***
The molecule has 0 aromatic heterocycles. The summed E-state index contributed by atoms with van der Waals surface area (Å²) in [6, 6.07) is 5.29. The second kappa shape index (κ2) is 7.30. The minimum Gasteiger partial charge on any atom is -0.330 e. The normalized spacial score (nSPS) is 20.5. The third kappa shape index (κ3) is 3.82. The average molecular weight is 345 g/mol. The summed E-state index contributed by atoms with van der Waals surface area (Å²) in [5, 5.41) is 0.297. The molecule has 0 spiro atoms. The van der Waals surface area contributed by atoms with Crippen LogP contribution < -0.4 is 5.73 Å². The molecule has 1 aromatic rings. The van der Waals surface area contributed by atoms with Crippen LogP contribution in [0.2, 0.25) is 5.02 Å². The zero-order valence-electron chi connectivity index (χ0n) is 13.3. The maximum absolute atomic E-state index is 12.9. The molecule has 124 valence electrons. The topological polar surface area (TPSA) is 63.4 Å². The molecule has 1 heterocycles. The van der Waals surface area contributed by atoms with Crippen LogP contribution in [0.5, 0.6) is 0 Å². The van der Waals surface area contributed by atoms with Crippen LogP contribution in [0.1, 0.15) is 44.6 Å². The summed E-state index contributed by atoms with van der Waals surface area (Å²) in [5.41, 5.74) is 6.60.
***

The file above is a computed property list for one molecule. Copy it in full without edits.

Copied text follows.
The molecule has 0 aromatic heterocycles. The summed E-state index contributed by atoms with van der Waals surface area (Å²) in [6, 6.07) is 5.29. The second kappa shape index (κ2) is 7.30. The minimum Gasteiger partial charge on any atom is -0.330 e. The normalized spacial score (nSPS) is 20.5. The third kappa shape index (κ3) is 3.82. The average molecular weight is 345 g/mol. The summed E-state index contributed by atoms with van der Waals surface area (Å²) in [5, 5.41) is 0.297. The molecule has 0 spiro atoms. The van der Waals surface area contributed by atoms with Crippen LogP contribution < -0.4 is 5.73 Å². The molecule has 1 aromatic rings. The van der Waals surface area contributed by atoms with Crippen LogP contribution in [0.2, 0.25) is 5.02 Å². The zero-order valence-electron chi connectivity index (χ0n) is 13.3. The maximum absolute atomic E-state index is 12.9. The molecule has 124 valence electrons. The topological polar surface area (TPSA) is 63.4 Å². The molecule has 1 heterocycles. The van der Waals surface area contributed by atoms with Crippen LogP contribution in [0.5, 0.6) is 0 Å². The van der Waals surface area contributed by atoms with Crippen LogP contribution in [0.1, 0.15) is 44.6 Å². The summed E-state index contributed by atoms with van der Waals surface area (Å²) in [5.41, 5.74) is 6.60.